Leafy greens, beet­root could help pre­vent vi­sion is­sues

The Borneo Post - Nature and health - - Front Page -

New re­search in Aus­tralian has found that a diet rich in veg­etable ni­trates, par­tic­u­larly leafy greens and beet­root, may help re­duce the risk of de­vel­op­ing early-stage age-re­lated mac­u­lar de­gen­er­a­tion (AMD). Car­ried out by re­searchers at the West­mead In­sti­tute for Med­i­cal Re­search, the new study set out to as­sess the re­la­tion­ship be­tween di­etary ni­trate, found pre­dom­i­nantly in green leafy vegeta­bles and beet­root, and AMD.

When con­sumed these di­etary ni­trates are con­verted to ni­tric ox­ide, with un­der- or over­pro­duc­tion of ni­tric ox­ide linked to sev­eral eye dis­eases. How­ever, the po­ten­tial ef­fect of di­etary ni­trates on the risk of AMD had not been in­ves­ti­gated. For the new re­search the team in­ter­viewed 2,037 par­tic­i­pants over the age 49 about their diet and fol­lowed them over a 15-year pe­riod.

The find­ings, pub­lished in the Jour­nal of the Acad­emy of Nu­tri­tion and Di­etet­ics, showed that af­ter ad­just­ing for fac­tors such as age, sex, smok­ing sta­tus and fish in­take, par­tic­i­pants who ate be­tween 100 to 142 mgs of veg­etable ni­trates each day had a 35 per cent lower risk of de­vel­op­ing early AMD than peo­ple who ate less than 69mgs of veg­etable ni­trates each day.

To put this into con­text, spinach has ap­prox­i­mately 20mg of ni­trate per 100g, while beet­root has nearly 15mg of ni­trate per 100g. How­ever, the re­search did not show any ad­di­tional ben­e­fits for peo­ple who ate more than 142mgs of di­etary ni­trate each day. The re­searchers also failed to find any sig­nif­i­cant as­so­ci­a­tions be­tween veg­etable ni­trates and late stage AMD, or be­tween non-veg­etable ni­trates and AMD risk.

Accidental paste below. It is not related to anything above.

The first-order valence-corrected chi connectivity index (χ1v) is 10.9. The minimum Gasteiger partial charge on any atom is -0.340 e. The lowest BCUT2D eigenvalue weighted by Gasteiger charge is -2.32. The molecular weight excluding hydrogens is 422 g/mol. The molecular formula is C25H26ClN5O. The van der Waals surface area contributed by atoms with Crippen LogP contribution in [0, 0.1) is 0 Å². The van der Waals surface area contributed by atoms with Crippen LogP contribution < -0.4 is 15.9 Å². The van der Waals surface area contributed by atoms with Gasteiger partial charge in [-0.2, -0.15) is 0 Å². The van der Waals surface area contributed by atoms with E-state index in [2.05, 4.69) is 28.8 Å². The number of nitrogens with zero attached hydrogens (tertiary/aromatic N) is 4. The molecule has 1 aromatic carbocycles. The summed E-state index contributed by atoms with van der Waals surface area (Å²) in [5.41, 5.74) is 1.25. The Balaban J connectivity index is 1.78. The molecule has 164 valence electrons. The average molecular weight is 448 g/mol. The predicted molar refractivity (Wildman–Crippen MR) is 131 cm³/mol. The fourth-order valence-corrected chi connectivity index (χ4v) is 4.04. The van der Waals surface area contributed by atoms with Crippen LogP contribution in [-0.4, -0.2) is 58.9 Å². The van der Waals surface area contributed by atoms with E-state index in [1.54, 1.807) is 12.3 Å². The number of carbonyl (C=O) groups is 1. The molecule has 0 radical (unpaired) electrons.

“This is the first time the ef­fects of di­etary ni­trates on mac­u­lar de­gen­er­a­tion risk has been mea­sured,” com­mented lead re­searcher As­so­ciate Pro­fes­sor Bamini Gopinath. “If our find­ings are con­firmed, in­cor­po­rat­ing a range of foods rich in di­etary ni­trates – like green leafy vegeta­bles and beet­root – could be a sim­ple strat­egy to re­duce the risk of early mac­u­lar de­gen­er­a­tion.”

AMD is a de­gen­er­a­tive eye dis­ease which causes loss of cen­tral vi­sion, af­fect­ing ev­ery­day abil­i­ties such as see­ing faces, driv­ing, read­ing, and writ­ing. Age is the strong­est known risk fac­tor and the dis­ease is more likely to oc­cur af­ter the age of 50, with one in seven Aus­tralians over 50 show­ing some signs of mac­u­lar de­gen­er­a­tion. There is cur­rently no known cure.

Re­search pub­lished ear­lier this month also found that fol­low­ing the pop­u­lar Mediter­ranean diet may also re­duce the risk of de­vel­op­ing AMD. Af­ter look­ing at nearly 5,000 par­tic­i­pants re­searchers at the Univer­sité de Bordeaux, France, and Eras­mus Univer­sity Med­i­cal Cen­tre, The Nether­lands, found that those who closely fol­lowed the Mediter­ranean diet were 41 per­cent less likely to de­velop AMD com­pared with those who did not fol­low the diet. Pre­vi­ous re­search has also sug­gested that the Mediter­ranean diet, which en­cour­ages a high in­take of fruit, vegeta­bles, fish, pulses, olive oil and whole grains, and a low in­take of meat, pro­cessed foods, and dairy prod­ucts, is ben­e­fi­cial for both those al­ready have AMD or are at risk of de­vel­op­ing it. – Re­laxnews

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